We’ve been talking for a few days now on how to create characters. We’ve talked about the fusion of “physiology” and “sociology” to create “psychology.” Now it’s time to open things up for discussion.
Randy, how do YOU get to know your characters? My characters reveal themselves over the course of my writing. No long walks or conversations, they just pop up and tell me things whenever the mood strikes.
Randy sez: I often get a strong auditory image of my characters all at once and I’ll know how they talk. For me, a strong and unique voice for each character is important. I really can hear them talking in my head. Not quite audible, but I definitely can hear them as strongly as I can remember the voices of my friends.
For visual images of my characters, I go online and do a search for faces. I’ll find several people who look somewhat like my character and will choose the best features of each. In writing proposals, I sometimes include a graphic showing these faces.
For my character’s personal history, I just sit down and make stuff up that I think will fit. I work through the character charts (one of the steps in my Snowflake Method). I know what sort of person each character needs to be in order to fill in the slot in the story that I created them for. But then I augment what they “need to be” with just random stuff. Often, I’ll take personality attributes from several people I’ve known.
Of course, once I start writing, all of the above is subject to change. Often, it feels a bit like magic. You start writing, and suddenly the character gells. This happened when John Olson and I were writing OXYGEN. We had a character named Nate. Neither of us really knew what Nate would be like, but I wrote a sample scene early on with Nate as the POV character. The Nate who showed up was rude and surly and tough, but had an underlying softness to him. John really liked that Nate, so we agreed to keep him. If we hadn’t liked that Nate, we’d have thrown him away and created a new one.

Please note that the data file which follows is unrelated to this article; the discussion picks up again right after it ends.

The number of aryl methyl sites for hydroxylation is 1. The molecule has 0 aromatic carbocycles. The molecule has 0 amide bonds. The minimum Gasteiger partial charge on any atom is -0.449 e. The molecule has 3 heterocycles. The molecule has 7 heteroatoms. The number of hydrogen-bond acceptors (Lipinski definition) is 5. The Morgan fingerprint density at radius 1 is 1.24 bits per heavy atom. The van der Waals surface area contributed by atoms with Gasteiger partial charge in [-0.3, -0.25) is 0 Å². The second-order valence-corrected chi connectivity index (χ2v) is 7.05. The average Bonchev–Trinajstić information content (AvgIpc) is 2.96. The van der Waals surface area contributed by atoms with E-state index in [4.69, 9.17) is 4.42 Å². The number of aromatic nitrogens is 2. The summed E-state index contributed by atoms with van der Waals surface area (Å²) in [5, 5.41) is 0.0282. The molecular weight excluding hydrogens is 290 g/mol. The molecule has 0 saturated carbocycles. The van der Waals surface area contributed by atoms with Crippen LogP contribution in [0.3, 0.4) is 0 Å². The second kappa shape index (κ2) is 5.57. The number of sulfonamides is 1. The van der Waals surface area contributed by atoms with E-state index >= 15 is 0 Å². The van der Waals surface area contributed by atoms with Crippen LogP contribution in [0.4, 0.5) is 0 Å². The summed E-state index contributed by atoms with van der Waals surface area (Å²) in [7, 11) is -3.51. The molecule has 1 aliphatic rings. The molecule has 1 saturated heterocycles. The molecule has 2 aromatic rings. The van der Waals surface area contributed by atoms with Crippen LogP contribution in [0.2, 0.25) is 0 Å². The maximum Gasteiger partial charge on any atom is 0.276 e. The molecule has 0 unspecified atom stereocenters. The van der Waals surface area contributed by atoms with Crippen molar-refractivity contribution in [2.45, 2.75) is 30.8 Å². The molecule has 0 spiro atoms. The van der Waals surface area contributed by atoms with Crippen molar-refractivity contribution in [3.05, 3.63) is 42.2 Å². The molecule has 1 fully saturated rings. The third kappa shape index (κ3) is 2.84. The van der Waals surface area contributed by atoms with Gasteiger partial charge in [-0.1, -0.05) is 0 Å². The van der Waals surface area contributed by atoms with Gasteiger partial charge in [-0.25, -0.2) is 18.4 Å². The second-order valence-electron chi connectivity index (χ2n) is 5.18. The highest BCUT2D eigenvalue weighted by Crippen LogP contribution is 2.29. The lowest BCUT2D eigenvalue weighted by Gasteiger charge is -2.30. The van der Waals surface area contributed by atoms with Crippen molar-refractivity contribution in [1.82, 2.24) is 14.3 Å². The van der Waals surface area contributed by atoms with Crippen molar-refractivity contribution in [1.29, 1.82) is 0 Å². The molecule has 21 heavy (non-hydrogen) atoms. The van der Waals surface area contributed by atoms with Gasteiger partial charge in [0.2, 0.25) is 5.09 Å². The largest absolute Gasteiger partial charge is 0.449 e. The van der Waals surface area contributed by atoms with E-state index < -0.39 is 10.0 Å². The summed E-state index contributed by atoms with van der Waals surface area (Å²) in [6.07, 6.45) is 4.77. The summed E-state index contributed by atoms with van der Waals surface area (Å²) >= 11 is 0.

Once I’ve worked out the basic plot for my story, I write a personal letter from the main character to the reader. Of course, the reader will never see this, but I guess it works things out in my head. In the letter, the character begins by telling his past and why he is the way he is today. Then he tells the story from his/her point of view.
I can’t tell you the surprises my characters have come up with on their own. I used to laugh at people who said their characters talked to them, but I’m telling you, it’s true. Since I’m writing as a Christian, I like to think the Holy Spirit has a lot to do with this. So many times, I’m amazed at how plot and characters come together with an incredible story AND message of God’s work in a normal person’s life.
So . . . when the main character is finished, I have the antagonist write a letter in rebuttal. He, too, begins by telling his past and why he is the person he is, but then tells the entire story from his point of view-thoughts, feelings, actions included.
After that, I usually do one more letter by the protagonist’s romantic partner or confidant.
Randy sez: I really like this idea. It’s similar to one I read last week in James N. Frey’s book HOW TO WRITE A DAMN GOOD MYSTERY, which I blogged about just before I went to the ACFW conference. I think this method should really work well, and I intend to try it myself on my next novel, which I am composting in my mind right now.
I think we can plan our characters all we want, but when we sit down to start writing, that character will come alive in ways we never planned. That’s what makes writing fun for me and I know a lot of other writers who feel the same way. It feels like magic!
Any other questions on character creation? Go ahead and leave a comment. I’ll try to answer as many questions as possible on Friday night, since I’m going out of town (again) over the weekend to go to a wedding in California. I’ll be back blogging again late Monday night.